resourcesABOUT MT AUTHOR GUIDELINES CLASSIFIEDS EDITORIAL CALENDAR MEDIA GUIDE MASSAGE MART SCHOOLS & EDUCATION FEEDBACK
Online Efforts That Convert Traffic Into Patients
Most chiropractors are using "dinner with the doc," "refer a friend," customer appreciation days, grand openings, health fairs, chamber of commerce meetings, and other networking events to get new patients.
Acupuncture and Homeopathy: Bioenergetic Brothers
Acupuncture and homeopathy share an important healing principle: bioenergetics. "Bio" means "life," so bioenergetics is literally "life energy."
Joint Supplements for Athletes (Part 1)
Maintaining joint health should be a daily focus for athletes. Joint health is a complex issue for everyone, but for athletes it poses a greater concern.
We Get Letters & E-Mail
We Have Come a Long Way – But There's a Long Way to Go; Grounded and Connected.
Adjusting the Occiput on the Atlas
You may never see a particular set of patients in your office – the ones who are either afraid of neck adjustments or have had a bad experience. A vast majority of those who had a bad experience did not have a life-threatening vascular event.
A New Era of Injury Awareness Means a New Focus on Prevention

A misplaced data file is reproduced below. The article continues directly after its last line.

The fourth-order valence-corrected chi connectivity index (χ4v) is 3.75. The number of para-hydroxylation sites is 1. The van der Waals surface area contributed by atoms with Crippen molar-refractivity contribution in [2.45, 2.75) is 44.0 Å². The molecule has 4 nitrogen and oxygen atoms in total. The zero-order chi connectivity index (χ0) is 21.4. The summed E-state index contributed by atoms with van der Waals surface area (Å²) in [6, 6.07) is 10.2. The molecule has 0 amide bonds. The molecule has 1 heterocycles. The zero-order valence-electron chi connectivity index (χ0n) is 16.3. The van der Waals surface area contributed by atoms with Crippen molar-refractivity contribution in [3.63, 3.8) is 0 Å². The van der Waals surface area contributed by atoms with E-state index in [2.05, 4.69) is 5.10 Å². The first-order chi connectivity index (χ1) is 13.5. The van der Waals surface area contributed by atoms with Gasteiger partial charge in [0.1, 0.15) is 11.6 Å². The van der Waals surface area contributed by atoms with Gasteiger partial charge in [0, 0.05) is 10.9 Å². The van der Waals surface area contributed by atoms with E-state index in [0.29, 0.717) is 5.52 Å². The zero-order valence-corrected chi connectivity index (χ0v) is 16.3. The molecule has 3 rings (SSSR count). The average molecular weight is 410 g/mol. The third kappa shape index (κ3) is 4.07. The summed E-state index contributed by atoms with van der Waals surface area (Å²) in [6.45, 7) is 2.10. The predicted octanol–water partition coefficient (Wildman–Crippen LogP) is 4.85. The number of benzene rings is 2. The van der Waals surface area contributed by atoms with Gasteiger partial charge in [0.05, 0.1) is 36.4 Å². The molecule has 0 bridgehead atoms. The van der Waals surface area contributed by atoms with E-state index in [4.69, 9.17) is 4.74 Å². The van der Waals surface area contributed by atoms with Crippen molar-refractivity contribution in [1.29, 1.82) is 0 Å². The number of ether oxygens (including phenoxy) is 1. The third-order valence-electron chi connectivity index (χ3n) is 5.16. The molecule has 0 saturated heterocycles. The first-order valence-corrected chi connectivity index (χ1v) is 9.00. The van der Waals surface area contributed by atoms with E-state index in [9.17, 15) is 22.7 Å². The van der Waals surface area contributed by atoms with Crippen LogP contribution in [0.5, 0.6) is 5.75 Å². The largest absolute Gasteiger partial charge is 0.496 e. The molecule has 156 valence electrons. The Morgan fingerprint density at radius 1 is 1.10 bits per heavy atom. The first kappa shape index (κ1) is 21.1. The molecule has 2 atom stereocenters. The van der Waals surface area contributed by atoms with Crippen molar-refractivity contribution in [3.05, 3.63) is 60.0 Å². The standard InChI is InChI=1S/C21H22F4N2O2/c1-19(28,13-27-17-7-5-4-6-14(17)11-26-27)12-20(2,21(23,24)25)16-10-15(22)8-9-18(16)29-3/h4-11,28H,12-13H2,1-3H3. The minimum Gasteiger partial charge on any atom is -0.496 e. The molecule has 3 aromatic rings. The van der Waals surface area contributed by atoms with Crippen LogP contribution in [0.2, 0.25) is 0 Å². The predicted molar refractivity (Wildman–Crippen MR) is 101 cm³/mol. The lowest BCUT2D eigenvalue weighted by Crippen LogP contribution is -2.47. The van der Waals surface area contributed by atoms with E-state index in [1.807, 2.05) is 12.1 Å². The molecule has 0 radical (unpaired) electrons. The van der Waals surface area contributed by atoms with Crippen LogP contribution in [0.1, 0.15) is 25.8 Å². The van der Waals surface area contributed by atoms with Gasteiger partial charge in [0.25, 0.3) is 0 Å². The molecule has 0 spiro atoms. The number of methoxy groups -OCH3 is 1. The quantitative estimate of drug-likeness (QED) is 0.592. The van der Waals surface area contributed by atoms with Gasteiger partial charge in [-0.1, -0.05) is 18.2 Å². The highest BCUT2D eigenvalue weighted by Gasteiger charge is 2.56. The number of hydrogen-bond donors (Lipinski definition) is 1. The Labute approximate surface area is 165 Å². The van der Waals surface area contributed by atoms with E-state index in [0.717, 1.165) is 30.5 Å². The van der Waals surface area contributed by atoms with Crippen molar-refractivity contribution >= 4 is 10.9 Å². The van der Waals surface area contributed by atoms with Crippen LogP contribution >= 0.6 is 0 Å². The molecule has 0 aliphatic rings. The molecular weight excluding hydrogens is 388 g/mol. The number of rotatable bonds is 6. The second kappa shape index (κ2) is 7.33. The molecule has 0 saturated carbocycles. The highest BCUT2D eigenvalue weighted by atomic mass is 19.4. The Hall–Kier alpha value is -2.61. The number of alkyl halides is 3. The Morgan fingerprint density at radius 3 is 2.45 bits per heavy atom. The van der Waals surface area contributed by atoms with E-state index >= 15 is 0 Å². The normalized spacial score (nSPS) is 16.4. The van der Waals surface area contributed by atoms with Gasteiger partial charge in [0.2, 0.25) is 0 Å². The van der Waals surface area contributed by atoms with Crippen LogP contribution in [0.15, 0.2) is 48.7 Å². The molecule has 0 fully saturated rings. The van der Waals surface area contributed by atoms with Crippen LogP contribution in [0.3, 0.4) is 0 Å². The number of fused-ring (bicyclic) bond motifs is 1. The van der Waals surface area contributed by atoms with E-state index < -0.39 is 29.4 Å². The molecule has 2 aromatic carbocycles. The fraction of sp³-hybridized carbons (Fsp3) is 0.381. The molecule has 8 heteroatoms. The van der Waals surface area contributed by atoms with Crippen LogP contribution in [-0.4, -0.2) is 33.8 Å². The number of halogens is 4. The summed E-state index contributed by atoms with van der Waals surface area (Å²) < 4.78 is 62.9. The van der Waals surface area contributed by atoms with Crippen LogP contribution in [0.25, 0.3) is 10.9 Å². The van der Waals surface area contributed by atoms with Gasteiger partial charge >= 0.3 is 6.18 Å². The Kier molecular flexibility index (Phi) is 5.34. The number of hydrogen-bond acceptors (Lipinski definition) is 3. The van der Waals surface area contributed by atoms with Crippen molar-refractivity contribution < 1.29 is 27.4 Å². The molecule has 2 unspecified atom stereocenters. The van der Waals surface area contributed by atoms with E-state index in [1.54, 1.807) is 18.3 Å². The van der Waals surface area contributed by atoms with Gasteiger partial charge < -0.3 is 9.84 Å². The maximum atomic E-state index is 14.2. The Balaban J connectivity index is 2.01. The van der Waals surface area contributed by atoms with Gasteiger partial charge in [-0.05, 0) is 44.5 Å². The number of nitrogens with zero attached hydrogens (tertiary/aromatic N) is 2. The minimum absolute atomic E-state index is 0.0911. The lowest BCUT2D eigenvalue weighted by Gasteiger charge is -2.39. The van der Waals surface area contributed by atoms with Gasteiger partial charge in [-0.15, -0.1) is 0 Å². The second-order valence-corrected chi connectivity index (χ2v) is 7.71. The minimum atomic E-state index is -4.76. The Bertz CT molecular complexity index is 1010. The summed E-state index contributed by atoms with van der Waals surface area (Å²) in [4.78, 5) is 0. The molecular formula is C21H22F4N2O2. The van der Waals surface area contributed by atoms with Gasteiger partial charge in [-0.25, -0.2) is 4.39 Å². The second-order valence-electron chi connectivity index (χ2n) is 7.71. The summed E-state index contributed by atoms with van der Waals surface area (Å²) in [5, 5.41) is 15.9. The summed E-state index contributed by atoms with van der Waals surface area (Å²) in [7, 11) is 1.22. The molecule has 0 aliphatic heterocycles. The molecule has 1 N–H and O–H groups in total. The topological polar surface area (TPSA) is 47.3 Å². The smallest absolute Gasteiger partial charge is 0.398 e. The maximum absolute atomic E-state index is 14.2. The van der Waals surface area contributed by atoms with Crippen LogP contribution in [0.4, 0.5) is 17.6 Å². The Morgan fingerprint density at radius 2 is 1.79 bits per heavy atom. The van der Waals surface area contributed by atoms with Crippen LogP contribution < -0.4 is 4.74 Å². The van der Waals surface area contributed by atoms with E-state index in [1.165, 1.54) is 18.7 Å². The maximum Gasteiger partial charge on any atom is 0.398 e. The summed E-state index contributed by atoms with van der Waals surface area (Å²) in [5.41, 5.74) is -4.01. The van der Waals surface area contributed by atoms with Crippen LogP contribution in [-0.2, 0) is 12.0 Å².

Despite a dramatic Super Bowl last month, the National Football League has taken quite a few hits lately concerning player injuries, particularly concussions.
It might have been a miserable start to the day in the heart of downtown San Diego. A heavy rain had soaked the large homeless population congregating near the intersection of Third Avenue and Ash Street as they waited for a free breakfast to be served at the First Lutheran Church on the corner.
Old TCM Sayings: Treat the Front to Treat the Back
Chinese medicine college was, and always will be, a memorable time. It was a time of massive personal and professional growth.
The Top Seven Website Mistakes Clinics Make
The majority of acupuncture clinics finally have a website for their business. Having a website is crucial for being found online through Google, Facebook and review sites like Yelp.
The Conscious Evolution of Healing, Part 2
The idea of transmission is very important in the Chinese medical classics. According to author Claude Larre, the ancient Chinese were highly interested in the connection between things. Nothing was looked at as an isolated entity.
Leg Length and Pelvic Fixations
A common component of low back pain is sacroiliac joint dysfunction. Signs of SIJ dysfunction can include fixation with reduced range of motion, and localized pain or joint laxity and inflammation.
Put the Social Back Into Social Media
Social media is more than a passing fad, it is definitely here to stay. Social media apps and channels of distribution may evolve, but the concept of social media is now big business and a part of all our lives.
What's Triggering That Point?